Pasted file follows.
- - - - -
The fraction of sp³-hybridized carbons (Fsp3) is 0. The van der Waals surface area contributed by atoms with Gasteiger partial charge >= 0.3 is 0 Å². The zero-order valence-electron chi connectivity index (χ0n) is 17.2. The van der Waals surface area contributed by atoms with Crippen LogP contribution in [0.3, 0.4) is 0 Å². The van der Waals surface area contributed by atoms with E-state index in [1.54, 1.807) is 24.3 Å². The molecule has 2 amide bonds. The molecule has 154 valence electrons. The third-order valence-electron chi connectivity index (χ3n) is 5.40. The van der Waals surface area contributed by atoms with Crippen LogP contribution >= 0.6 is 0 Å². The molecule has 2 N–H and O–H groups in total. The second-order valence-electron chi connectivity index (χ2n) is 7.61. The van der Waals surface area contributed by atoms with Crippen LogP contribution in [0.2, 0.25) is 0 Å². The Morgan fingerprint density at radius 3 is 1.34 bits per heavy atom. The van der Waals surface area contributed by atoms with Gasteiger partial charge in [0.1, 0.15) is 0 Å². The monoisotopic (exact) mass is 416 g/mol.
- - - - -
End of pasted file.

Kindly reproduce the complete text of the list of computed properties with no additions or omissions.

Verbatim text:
The fraction of sp³-hybridized carbons (Fsp3) is 0. The van der Waals surface area contributed by atoms with Gasteiger partial charge >= 0.3 is 0 Å². The zero-order valence-electron chi connectivity index (χ0n) is 17.2. The van der Waals surface area contributed by atoms with Crippen LogP contribution in [0.3, 0.4) is 0 Å². The van der Waals surface area contributed by atoms with E-state index in [1.54, 1.807) is 24.3 Å². The molecule has 2 amide bonds. The molecule has 154 valence electrons. The third-order valence-electron chi connectivity index (χ3n) is 5.40. The van der Waals surface area contributed by atoms with Crippen LogP contribution >= 0.6 is 0 Å². The molecule has 2 N–H and O–H groups in total. The second-order valence-electron chi connectivity index (χ2n) is 7.61. The van der Waals surface area contributed by atoms with Crippen LogP contribution in [0.2, 0.25) is 0 Å². The Morgan fingerprint density at radius 3 is 1.34 bits per heavy atom. The van der Waals surface area contributed by atoms with Gasteiger partial charge in [0.1, 0.15) is 0 Å². The monoisotopic (exact) mass is 416 g/mol.